Programming

Nets Working for the Weekend as Friday Prime Regains Favor

'Golden Boy,' 'Fashion Star' latest efforts on once-abandoned night 3/04/2013 12:01:00 AM Eastern

It wasn't so long ago that Friday, like Saturday,
was essentially abandoned by broadcast networks due
to dwindling viewership on the night, with the schedule
relegated to repeats and cheaper news programming.

But as the competition from cable and the DVR on
every night has grown fiercer, several seasons of more
aggressively programming Fridays has allowed for some
relative hits—ABC’s Shark Tank, CBS’ Blue Bloods and
NBC’s Grimm. Yet the night has also seen its share of failures,
such as this season’s quickly canceled CBS series
Made in Jersey and The Job.

“The threshold for success on any given night is a
little bit lower. Therefore, Friday night, which had been
given up for dead when there was a greater threshold
for success, is now back within sight,” says one network
executive who requested anonymity.

On March 8, three network series will debut or return
to Fridays—rookie CBS cop drama Golden Boy; the
second season of NBC retail competition series Fashion
Star
; and the return of cult favorite Grimm to the schedule
after a four-month hiatus.

Though Made in Jersey and The Job both lasted only
two episodes, CBS is at least giving Golden Boy the benefit of two Tuesday previews on Feb. 26 and March 5
(the first of which drew a solid-enough 1.8 rating
among adults 18-49 and 10.5 million viewers) before
the show’s official Friday premiere. And despite The
Job
’s early termination, the producers of Fashion Star
which relocated from Tuesdays—see the night as fertile
for a returning show.

“We’re excited about the time slot. We actually think
Friday has proven to be a strong night for reality,” says
Laura Caraccioli, executive VP of advertising at Electus,
the studio behind Fashion Star, pointing to shows such
as Shark Tank and Undercover Boss. And with Fashion
Star
being highly integrated with retail, Caraccioli also
notes the Friday perch gets viewers right before their
weekend shopping.

Friday also offers a lower bar for success (Fashion
Star
was originally scheduled for Sunday nights, where
it would have gone up against tough scripted competition
on cable). That also makes the night an ideal testing
ground for new types of programming.

“I think Friday has the ability for us to experiment a
little bit with and make us keep thinking about how to be better,” says Andy Kubitz, executive VP of program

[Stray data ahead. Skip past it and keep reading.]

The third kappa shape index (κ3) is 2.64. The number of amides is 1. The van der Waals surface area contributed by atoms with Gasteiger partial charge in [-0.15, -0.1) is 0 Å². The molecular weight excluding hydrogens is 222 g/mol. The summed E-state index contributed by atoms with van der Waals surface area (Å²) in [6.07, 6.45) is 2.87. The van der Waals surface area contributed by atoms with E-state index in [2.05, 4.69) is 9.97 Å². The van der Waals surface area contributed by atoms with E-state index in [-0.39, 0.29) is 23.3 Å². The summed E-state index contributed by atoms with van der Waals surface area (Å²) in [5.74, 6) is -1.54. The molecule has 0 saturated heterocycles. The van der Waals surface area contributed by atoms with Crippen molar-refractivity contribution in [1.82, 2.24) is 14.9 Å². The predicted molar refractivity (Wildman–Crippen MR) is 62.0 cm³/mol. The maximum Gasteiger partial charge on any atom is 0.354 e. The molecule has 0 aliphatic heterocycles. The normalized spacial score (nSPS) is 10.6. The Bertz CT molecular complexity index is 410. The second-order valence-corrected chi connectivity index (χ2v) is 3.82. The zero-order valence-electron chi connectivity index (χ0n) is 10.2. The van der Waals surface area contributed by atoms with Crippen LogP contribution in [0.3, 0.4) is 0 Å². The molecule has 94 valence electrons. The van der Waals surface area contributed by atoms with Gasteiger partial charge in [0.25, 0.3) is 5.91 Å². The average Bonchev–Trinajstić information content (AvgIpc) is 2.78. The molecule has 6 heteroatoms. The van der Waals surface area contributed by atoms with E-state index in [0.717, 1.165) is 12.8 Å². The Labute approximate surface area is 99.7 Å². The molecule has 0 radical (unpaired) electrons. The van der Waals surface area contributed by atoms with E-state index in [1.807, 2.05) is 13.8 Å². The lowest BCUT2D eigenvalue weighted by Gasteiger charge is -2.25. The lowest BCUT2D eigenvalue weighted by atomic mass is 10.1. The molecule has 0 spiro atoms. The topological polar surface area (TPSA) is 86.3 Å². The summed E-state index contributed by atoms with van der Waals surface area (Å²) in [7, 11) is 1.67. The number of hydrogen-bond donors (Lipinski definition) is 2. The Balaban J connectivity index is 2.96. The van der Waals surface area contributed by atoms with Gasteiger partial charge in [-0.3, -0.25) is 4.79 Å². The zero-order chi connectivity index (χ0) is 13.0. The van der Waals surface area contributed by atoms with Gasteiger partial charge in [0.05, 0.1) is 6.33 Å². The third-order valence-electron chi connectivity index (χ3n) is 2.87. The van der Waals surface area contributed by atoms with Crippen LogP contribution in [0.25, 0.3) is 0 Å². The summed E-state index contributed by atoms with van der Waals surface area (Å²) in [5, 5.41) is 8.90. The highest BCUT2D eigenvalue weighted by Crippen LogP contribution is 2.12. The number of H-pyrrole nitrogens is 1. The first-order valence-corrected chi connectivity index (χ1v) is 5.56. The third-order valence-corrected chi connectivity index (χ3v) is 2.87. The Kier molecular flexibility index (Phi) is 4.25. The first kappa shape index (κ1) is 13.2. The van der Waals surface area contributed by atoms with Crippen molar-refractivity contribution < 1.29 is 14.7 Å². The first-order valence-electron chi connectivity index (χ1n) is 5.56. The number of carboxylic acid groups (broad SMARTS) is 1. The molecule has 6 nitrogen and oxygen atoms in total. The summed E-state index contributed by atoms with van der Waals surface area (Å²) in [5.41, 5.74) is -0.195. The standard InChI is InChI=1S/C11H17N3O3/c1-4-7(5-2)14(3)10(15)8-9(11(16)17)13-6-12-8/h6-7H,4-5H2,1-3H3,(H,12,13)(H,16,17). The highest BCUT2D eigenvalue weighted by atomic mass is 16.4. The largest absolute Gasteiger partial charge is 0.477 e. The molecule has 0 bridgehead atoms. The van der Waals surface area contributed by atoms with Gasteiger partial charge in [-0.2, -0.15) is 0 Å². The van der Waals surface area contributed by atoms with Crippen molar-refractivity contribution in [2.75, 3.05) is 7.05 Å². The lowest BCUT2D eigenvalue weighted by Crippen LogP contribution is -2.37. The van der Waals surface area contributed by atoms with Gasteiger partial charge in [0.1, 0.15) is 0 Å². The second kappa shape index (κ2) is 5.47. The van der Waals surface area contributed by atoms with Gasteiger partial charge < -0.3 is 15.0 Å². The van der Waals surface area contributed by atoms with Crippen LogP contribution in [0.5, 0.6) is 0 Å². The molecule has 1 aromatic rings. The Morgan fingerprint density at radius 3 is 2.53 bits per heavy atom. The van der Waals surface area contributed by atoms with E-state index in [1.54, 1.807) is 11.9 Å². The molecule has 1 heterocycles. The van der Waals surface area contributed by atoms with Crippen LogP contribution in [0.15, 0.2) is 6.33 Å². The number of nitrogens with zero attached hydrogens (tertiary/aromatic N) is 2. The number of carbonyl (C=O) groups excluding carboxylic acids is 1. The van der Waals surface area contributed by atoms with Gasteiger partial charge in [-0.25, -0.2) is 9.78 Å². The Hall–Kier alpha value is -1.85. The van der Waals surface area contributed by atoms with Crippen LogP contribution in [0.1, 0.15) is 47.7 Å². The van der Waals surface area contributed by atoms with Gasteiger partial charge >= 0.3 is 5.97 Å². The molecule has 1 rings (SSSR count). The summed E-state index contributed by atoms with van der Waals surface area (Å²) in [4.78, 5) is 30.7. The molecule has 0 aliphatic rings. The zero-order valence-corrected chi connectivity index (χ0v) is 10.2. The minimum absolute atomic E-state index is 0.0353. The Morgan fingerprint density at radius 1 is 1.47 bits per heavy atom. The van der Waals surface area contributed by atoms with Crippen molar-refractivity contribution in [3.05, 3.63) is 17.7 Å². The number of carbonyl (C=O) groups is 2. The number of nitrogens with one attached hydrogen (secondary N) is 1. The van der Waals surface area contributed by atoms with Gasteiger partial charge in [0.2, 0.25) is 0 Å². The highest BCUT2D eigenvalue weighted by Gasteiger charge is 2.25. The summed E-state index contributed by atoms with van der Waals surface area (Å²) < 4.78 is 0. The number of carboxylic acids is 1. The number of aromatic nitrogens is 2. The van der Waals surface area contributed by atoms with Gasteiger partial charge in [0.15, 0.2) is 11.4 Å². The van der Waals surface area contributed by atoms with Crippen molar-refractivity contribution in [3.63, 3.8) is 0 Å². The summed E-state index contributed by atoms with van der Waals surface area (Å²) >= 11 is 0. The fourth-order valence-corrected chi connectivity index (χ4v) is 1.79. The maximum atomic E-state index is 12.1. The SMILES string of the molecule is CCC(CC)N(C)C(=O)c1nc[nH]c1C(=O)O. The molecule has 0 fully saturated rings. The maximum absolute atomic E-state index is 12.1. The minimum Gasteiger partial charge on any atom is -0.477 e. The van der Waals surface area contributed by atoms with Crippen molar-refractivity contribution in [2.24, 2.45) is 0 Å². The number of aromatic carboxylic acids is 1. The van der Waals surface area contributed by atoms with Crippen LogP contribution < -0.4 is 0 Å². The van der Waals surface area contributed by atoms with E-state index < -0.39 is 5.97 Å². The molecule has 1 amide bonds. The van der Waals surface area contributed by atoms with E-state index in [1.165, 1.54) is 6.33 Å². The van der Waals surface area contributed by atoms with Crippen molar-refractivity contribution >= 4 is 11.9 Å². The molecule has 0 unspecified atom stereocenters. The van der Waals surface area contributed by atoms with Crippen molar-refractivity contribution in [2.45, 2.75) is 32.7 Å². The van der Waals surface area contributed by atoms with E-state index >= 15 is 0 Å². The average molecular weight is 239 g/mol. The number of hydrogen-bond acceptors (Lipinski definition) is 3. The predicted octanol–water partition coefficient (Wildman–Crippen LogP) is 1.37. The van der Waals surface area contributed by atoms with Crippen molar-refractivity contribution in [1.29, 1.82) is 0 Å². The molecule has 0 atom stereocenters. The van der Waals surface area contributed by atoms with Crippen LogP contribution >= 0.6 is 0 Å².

planning and scheduling at ABC.

Such experimentation established Shark Tank on Friday.
A show that might not have survived on a more competitive
night, it now ranks as a top-10 series among viewers
making upward of $100,000 a year, an upscale audience
thought not to be watching TV on Friday nights.

Similarly Grimm, thought to be a long shot with its
fairy-tale procedural premise when it debuted in 2011,
put up a strong premiere against the World Series and
does solid business for NBC at a time when the network
is desperate for traction.

ABC has also taken steps to bring family comedy back
to Friday, akin to its T.G.I.F. days. While Last Man Standing
is down about 36% among adults 18-49 compared
to its Tuesday run last season, it’s doing well enough to
help launch a second entry, Malibu Country. Kubitz says
he would like to build on that block next fall if ABC’s development
allows. “I wouldn’t even be opposed to using
that night to grow other nights of the week for that type
of comedy programming as well,” he adds.

For other series however, Fridays can be a last option
after underperformance on other, more lucrative nights
on the schedule. NBC’s Brian Williams summed up what
Fridays can often be when the newsman welcomed viewers—with his signature dry wit—to “our latest resting
place” during Rock Center’s first Friday broadcast on Feb.
8, the show’s fifth time slot in 16 months.

Indeed, a move to Fridays often translates to mean
you’re a step closer to cancellation. Fox’s Kiefer Sutherland
drama, Touch, which averaged a 2.2 18-49 rating
on Thursdays last season after American Idol, isn’t cutting
it on Fridays this year at a 0.8.

The CW’s freshman drama Cult also got the downgrade
last week after averaging a paltry 0.2 rating with
its target adults 18-34 demo.

ABC’s struggling comedy Happy Endings is awaiting
a similar fate. Having launched on Wednesdays after
Modern Family, the show moved to Tuesdays and
even had a failed double-run on Sundays before being
pulled; it returns to Fridays on March 29.

But Friday doesn’t always have to mean the end.
Fox’s Fringe moved to Fridays midway through its third
season and survived on the night through season five.

“It’s just like any other night,” says the network executive.
“If you put on a good show that really serves your brand,
you’re going to find some audience.”

E-mail comments to amorabito@nbmedia.com
and follow her on Twitter: @andreamorabito

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